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Giuseppe Pasq Herz Pasq Herz itibaren Sullah Upazila, Bangladeş itibaren Sullah Upazila, Bangladeş

Okuyucu Giuseppe Pasq Herz Pasq Herz itibaren Sullah Upazila, Bangladeş

Giuseppe Pasq Herz Pasq Herz itibaren Sullah Upazila, Bangladeş

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Çok eğlenceli ilk çıkış; klasik uzay operasının manevi edebiyatla birlikte geleneksel sf tropiklerinin Arabian Nights türetilmiş olanlarla birleşimi olan roman çok hızlı bir şekilde okur ve uçtan uca bir sayfa döndürücüdür; arsa birkaç bükülme ve dönüş olmasına rağmen nispeten basittir ve stil Golden Age sf'yi çok anımsatır. Kutsal kelimelerden, onları içeren büyülü / ileri teknoloji "paraları", volkanik kayaların beslenmesi ve uzay yolculuğu yeteneğine sahip büyük kanatlı yaratıklar ve usta bir dokunuşla güç sahibi olan yaratıcı dokunuşlardan çok keyif aldım. hatta Sindbad Roc kuş geleneğinde, harika yıldız gemileri, çeşitli "ideolojik" bakış açıları ve fiziksel görünüm / gereksinimleri olan çok farklı uzaylılar üzerinde gezinebilir Marc Zemin, Cornell'deki astrofizikte inşa edebileceğine inanan dahiyane bir genç lisans öğrencisidir. bir zaman makinesi. Aslında onun farkında olmadan, büyük Kehanetlerin bir odak noktası olacak ve Galaxy'nin önde gelen ileri ırklarının fiziksel ve dini gerekçelerle araştırmayı yasakladığı bir "consar" aracılığıyla boyutlar arası seyahati yeniden keşfedecek. Ama şimdi birisi, etki alanı Dünya'nın bulunduğu rasyonel topluluk Mendoken'i tahrip etmek için "consars" kullanıyor, gerçek Galaksiden özel bir zar tarafından izole ediliyor - 500 Milyon önce monte edildiğinde hayatın duyarlılığa doğru evrimleşmeye başlayabileceğine dair kanıt yaklaşık 3 Milyar yıldır olan Mendoken - diğer 3 büyük Galaktik ırkla yapılan müdahalesiz antlaşmalar uyarınca. Mendoken, sanal ortamlarda hayatlarını harcayan ve sınırlarını sertlikle koruyan gizli Volona'nın rakibi ve açık ve kapalı archemy'sine inanıyor, bu yüzden her ihtimale karşı bir gezegen muhripi olan Mendoken filosu Marc'ı ziyaret ediyor ve "consar" ı kendi başına keşfetmenin gerçeğini söyleyip yanlış bir zaman yolculuğu makinesi olduğuna inanarak, consar teknolojisini geliştirmelerine yardımcı olmak için onu işe alırlar. Ve macera başlıyor.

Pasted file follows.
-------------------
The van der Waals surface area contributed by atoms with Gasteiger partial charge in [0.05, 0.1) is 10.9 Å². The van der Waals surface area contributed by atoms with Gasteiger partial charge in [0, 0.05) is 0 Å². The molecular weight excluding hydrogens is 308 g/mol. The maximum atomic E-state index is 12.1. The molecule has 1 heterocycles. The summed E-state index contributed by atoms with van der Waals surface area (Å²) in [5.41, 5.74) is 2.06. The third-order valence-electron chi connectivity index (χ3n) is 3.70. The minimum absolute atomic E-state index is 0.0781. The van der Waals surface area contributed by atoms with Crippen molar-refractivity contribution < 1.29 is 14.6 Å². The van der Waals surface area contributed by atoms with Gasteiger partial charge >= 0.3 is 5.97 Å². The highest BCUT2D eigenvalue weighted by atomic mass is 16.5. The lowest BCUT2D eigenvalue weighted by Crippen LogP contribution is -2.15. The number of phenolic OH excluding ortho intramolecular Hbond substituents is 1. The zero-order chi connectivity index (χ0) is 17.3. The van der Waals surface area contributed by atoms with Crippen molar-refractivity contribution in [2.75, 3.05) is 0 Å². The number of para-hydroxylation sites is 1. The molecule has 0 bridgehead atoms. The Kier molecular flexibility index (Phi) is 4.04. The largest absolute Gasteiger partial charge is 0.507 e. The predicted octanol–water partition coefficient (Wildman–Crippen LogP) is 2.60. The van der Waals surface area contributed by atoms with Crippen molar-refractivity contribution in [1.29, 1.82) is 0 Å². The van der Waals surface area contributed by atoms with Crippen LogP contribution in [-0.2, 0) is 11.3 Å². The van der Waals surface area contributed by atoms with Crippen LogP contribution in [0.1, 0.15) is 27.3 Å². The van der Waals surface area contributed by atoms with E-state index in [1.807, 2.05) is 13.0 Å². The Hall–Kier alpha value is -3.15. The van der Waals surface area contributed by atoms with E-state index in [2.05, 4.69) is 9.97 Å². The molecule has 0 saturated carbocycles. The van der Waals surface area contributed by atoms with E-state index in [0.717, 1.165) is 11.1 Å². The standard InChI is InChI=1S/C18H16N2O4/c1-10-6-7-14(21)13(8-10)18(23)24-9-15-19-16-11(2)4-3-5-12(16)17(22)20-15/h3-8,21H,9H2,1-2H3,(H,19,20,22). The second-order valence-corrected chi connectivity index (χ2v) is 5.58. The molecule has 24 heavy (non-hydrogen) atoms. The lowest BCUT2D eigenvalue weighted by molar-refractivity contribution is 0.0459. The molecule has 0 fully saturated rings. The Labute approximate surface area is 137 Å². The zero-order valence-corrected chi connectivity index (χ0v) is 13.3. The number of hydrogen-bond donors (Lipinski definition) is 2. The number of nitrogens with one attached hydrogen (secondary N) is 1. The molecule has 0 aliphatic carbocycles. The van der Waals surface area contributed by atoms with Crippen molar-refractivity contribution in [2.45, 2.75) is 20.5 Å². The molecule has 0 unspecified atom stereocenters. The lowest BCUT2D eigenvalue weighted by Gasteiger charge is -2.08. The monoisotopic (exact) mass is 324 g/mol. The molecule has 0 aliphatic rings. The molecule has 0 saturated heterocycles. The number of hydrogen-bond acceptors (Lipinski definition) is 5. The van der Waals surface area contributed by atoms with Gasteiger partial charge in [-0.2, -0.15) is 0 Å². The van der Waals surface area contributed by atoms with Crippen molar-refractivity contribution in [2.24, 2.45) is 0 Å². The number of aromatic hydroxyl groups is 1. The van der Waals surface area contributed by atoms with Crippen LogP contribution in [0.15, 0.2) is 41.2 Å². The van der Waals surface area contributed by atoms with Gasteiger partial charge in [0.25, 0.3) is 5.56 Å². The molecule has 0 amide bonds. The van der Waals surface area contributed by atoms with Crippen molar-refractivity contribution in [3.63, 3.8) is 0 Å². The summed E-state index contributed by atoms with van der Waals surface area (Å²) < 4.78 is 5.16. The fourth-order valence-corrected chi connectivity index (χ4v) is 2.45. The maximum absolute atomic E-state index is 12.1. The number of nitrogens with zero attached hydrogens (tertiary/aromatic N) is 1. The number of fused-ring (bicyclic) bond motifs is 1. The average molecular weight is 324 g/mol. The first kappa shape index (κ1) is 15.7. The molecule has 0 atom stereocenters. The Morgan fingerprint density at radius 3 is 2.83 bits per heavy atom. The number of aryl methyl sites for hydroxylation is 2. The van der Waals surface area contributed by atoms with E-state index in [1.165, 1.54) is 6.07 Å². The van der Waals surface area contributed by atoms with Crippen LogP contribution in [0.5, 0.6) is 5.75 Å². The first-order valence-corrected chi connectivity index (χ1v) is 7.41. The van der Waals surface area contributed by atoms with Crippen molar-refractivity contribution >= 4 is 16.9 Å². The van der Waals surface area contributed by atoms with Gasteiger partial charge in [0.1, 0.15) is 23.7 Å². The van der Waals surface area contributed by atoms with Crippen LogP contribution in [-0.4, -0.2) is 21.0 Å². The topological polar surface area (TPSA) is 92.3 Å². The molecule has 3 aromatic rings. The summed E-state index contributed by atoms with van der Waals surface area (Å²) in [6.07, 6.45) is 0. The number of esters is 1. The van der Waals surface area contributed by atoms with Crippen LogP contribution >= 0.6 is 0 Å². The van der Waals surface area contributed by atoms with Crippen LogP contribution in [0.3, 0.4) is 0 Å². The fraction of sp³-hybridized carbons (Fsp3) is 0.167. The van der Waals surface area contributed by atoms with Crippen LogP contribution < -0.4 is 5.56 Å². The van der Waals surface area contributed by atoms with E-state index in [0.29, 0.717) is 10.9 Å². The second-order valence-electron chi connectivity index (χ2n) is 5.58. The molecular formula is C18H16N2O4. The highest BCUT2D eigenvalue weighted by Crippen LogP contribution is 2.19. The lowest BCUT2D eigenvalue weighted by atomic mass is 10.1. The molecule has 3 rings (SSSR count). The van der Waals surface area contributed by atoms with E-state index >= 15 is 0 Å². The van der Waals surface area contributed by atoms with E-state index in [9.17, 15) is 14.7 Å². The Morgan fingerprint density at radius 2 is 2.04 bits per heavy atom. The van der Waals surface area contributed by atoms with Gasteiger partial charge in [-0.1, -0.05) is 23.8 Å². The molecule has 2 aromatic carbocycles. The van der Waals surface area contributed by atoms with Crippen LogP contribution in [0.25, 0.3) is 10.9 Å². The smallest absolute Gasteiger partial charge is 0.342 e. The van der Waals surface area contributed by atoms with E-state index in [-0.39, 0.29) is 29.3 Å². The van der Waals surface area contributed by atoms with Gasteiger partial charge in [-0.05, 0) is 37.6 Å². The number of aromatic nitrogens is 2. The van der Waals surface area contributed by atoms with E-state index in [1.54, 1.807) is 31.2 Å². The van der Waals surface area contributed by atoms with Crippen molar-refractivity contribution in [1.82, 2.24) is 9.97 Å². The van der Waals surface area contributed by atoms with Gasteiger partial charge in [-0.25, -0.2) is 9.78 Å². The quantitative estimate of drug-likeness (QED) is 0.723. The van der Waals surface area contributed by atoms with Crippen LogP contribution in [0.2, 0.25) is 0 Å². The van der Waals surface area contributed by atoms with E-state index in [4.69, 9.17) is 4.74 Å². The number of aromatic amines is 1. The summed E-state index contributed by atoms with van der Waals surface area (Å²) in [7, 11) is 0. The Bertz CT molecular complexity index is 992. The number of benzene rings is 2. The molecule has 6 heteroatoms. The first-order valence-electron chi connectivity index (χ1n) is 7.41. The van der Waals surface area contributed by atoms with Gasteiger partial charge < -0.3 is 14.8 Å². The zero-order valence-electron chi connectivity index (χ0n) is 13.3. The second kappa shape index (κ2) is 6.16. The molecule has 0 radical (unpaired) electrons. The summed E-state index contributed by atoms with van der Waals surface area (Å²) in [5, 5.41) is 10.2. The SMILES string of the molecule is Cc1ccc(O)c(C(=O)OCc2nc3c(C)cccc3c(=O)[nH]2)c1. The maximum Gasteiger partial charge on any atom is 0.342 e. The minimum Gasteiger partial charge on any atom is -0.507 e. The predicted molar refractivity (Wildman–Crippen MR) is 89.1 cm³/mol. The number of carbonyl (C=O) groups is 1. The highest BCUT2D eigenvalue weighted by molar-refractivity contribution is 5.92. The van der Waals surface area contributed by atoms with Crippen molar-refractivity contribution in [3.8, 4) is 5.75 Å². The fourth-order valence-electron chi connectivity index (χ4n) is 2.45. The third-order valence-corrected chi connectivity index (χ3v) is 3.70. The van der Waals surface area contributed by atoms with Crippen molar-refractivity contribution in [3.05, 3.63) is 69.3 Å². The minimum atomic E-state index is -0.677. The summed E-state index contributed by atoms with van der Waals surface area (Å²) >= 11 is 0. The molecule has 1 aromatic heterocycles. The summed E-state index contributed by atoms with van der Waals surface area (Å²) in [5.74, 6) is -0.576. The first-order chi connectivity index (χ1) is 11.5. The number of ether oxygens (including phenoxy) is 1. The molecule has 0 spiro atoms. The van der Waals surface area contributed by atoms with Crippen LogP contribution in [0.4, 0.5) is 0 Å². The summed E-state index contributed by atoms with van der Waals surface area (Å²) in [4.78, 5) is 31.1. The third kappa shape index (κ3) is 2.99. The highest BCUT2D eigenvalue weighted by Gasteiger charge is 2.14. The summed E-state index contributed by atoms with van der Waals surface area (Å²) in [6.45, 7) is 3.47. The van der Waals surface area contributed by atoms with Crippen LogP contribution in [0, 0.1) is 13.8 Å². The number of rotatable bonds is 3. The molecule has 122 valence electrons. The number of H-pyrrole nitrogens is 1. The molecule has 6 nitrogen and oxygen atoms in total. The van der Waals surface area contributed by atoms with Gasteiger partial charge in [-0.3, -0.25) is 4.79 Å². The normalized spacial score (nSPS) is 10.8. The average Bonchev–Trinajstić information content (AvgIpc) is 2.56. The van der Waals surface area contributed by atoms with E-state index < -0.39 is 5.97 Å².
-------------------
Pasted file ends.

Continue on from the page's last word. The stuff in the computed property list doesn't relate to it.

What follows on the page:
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sam is a nineteen year old college dropout working a dead-end fast food gig and coasting through life. a chance meeting with the local area's big baddie tips sam off that he's not a regular guy and opens the whole supernatural world up to him. you've read the "normal kid finds out he's something more" story enough times that you know what to expect with the basics of plot; at this point it just becomes a matter of how skillfully an author can twist through these tropes. well, good news, this book is thoroughly adorable. that's an odd descriptor for something that's about kidnapping and ghosts and raising the dead, but somehow first-time author McBride manages to keep the serious proceedings really fun without getting cutesy. chapters are titled with 70s/80s lyrics, and it's hard not to love something that starts out with a hat tip to oingo boingo ("it's a dead man's party"). the song snippets not being just that little bit dated is an odd choice, but one that summarizes the feel of the book: it reads like a YA book written for adults. quick, breezy, and fun even when blood is dripping on the floor. i eagerly await the sequel and inevitable series.